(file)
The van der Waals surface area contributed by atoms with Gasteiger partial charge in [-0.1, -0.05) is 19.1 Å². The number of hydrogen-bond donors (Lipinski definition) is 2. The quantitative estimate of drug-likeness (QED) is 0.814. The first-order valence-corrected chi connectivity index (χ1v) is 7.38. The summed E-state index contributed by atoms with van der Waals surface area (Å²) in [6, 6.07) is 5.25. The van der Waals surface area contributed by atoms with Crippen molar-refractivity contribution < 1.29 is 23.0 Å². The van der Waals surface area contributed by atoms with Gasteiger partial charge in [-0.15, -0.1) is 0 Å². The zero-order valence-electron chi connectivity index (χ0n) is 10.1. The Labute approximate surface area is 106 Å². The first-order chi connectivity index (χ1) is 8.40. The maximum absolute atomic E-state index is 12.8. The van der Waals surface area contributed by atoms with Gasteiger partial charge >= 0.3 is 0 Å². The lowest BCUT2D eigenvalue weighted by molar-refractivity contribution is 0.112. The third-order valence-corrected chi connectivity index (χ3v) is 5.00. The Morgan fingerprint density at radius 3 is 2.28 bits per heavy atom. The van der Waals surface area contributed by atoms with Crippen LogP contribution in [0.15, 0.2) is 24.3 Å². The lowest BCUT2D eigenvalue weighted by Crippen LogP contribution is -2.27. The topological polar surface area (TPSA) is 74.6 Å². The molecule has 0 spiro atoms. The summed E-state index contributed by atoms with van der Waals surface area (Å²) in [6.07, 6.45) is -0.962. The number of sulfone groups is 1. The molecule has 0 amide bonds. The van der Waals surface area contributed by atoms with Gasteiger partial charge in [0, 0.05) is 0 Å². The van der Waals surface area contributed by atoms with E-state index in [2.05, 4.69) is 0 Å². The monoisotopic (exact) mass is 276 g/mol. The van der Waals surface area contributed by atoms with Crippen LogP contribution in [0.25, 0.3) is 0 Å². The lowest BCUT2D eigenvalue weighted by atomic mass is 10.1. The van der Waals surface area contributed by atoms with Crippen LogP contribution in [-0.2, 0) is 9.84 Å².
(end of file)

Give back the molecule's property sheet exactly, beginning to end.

The van der Waals surface area contributed by atoms with Gasteiger partial charge in [-0.1, -0.05) is 19.1 Å². The number of hydrogen-bond donors (Lipinski definition) is 2. The quantitative estimate of drug-likeness (QED) is 0.814. The first-order valence-corrected chi connectivity index (χ1v) is 7.38. The summed E-state index contributed by atoms with van der Waals surface area (Å²) in [6, 6.07) is 5.25. The van der Waals surface area contributed by atoms with Crippen molar-refractivity contribution < 1.29 is 23.0 Å². The van der Waals surface area contributed by atoms with Gasteiger partial charge in [-0.15, -0.1) is 0 Å². The zero-order valence-electron chi connectivity index (χ0n) is 10.1. The Labute approximate surface area is 106 Å². The first-order chi connectivity index (χ1) is 8.40. The maximum absolute atomic E-state index is 12.8. The van der Waals surface area contributed by atoms with Gasteiger partial charge >= 0.3 is 0 Å². The lowest BCUT2D eigenvalue weighted by molar-refractivity contribution is 0.112. The third-order valence-corrected chi connectivity index (χ3v) is 5.00. The Morgan fingerprint density at radius 3 is 2.28 bits per heavy atom. The van der Waals surface area contributed by atoms with Crippen LogP contribution in [0.15, 0.2) is 24.3 Å². The lowest BCUT2D eigenvalue weighted by Crippen LogP contribution is -2.27. The topological polar surface area (TPSA) is 74.6 Å². The molecule has 0 spiro atoms. The summed E-state index contributed by atoms with van der Waals surface area (Å²) in [6.07, 6.45) is -0.962. The number of sulfone groups is 1. The molecule has 0 amide bonds. The van der Waals surface area contributed by atoms with Gasteiger partial charge in [0, 0.05) is 0 Å². The van der Waals surface area contributed by atoms with E-state index in [2.05, 4.69) is 0 Å². The monoisotopic (exact) mass is 276 g/mol. The van der Waals surface area contributed by atoms with Crippen LogP contribution in [0.25, 0.3) is 0 Å². The lowest BCUT2D eigenvalue weighted by atomic mass is 10.1. The van der Waals surface area contributed by atoms with Crippen LogP contribution in [-0.2, 0) is 9.84 Å².